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Got a member of my family who has been a DOE employee since 1966, Q (or whatever the top available clearance is) for most, if not all of that time, and has been a licensed FFL for 25+ years, buying/selling/trading/repairing firearms for folks, both within and without, the DOE. Don't worry about LAWFUL activity at all. Just follow the earlier advice about being truthful in your responses and there should be no problem; it's those who have something truly bad to hide (like something they didn't want to tell on clearance request forms) that get exploited by governments or individuals who are hostile to the U.S. That's what the clearance people are mostly worried about.
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Old August 15, 2001, 04:00 PM   #11
nswgru1
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Listen to DCR that is name of the game what can "unfriendlies" get on you to force you into giving away secrets.
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Old August 15, 2001, 04:08 PM   #12
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I'm posting this in public for you and any others who may be faced with the same situation. No reason the question or advice should be a secret.

DCR's right. I got my clearance from the AEC (now DOE) about a year earlier than his family member and there was no problem concerning my shooting activities then nor has there been since and the number of clearances has grown since then including most of the 3 letter orgs you can think of. The funny thing about getting and keeping a clearance is that your friends and neighbors all think you are in trouble big time because, as they put it, "the FBI keeps asking me questions about you, what did you do?"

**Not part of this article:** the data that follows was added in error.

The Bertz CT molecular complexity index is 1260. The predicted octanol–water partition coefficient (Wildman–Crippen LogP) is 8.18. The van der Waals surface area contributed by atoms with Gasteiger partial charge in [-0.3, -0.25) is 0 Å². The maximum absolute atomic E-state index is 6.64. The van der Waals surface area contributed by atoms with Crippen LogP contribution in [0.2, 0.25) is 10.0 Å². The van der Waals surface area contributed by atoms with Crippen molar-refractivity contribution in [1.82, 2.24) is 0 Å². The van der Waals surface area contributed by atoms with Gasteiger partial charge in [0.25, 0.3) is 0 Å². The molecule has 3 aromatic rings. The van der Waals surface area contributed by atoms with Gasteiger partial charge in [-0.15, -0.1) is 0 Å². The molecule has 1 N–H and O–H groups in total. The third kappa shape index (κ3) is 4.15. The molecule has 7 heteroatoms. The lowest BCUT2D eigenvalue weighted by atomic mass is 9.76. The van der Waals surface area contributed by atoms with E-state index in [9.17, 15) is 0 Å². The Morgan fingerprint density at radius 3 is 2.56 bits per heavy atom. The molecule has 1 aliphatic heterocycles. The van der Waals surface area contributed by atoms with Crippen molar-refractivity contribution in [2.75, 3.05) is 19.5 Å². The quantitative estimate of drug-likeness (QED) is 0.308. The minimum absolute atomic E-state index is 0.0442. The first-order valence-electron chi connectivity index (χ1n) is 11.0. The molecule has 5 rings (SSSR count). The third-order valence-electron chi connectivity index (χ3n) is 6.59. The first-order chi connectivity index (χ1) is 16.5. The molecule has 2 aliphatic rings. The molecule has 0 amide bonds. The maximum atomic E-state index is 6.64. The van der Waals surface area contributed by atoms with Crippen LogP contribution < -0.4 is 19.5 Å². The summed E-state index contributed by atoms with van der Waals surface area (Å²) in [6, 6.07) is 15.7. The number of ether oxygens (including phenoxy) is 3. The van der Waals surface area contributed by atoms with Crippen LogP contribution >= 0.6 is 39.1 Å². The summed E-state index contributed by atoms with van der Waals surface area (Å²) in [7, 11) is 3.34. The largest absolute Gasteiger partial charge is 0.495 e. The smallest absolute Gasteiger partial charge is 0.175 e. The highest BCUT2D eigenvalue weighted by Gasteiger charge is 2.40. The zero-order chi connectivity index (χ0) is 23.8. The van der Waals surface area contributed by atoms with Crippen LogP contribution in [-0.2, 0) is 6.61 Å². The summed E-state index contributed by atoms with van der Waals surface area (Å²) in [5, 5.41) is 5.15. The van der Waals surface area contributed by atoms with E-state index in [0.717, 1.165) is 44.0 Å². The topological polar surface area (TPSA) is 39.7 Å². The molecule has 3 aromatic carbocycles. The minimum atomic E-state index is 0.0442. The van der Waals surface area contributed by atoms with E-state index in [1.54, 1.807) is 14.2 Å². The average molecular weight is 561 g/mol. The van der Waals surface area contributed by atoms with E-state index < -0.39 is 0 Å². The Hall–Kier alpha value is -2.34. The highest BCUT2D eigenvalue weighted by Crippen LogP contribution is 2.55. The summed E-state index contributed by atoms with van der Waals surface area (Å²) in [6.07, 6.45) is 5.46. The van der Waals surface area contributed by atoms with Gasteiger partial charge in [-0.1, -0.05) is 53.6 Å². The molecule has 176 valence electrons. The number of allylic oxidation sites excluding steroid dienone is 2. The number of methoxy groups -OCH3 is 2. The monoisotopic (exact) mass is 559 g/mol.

One piece of sage advice I got early on is to keep a copy of any and all questionnaires you fill out and, as someone said earlier, be absolutely truthful on them. You want the copy because in the future when you might need to fill out another, you want the dates and events to match perfectly. For instance if you say you moved to Podunk in June of 19whatever on one questionnaire and in May on another, that is a red flag even though it was strictly a memory thing.
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Old August 15, 2001, 04:53 PM   #13
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In addition to keeping the form you filled out, file an FOIA for your investigation. They'll block out the names sometimes, but you'll get an idea of what folks had to say about you etc. Mine wasn't very exciting, but my friends was pretty interesting.
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Old August 15, 2001, 04:57 PM   #14
Herr Walther
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Oh. Is that like a 398 check?
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Old August 15, 2001, 06:37 PM   #15
Shawn Dodson
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I was required to have a top secret clearance and qualify for the personnel reliability program (PRP) to work directly on nuclear weapons. My shooting activities and NRA membership raised zero red flags. How do I know? Because these topics weren't raised during personal interviews with friends, family members, neighbors, acquaintences by government background investigators.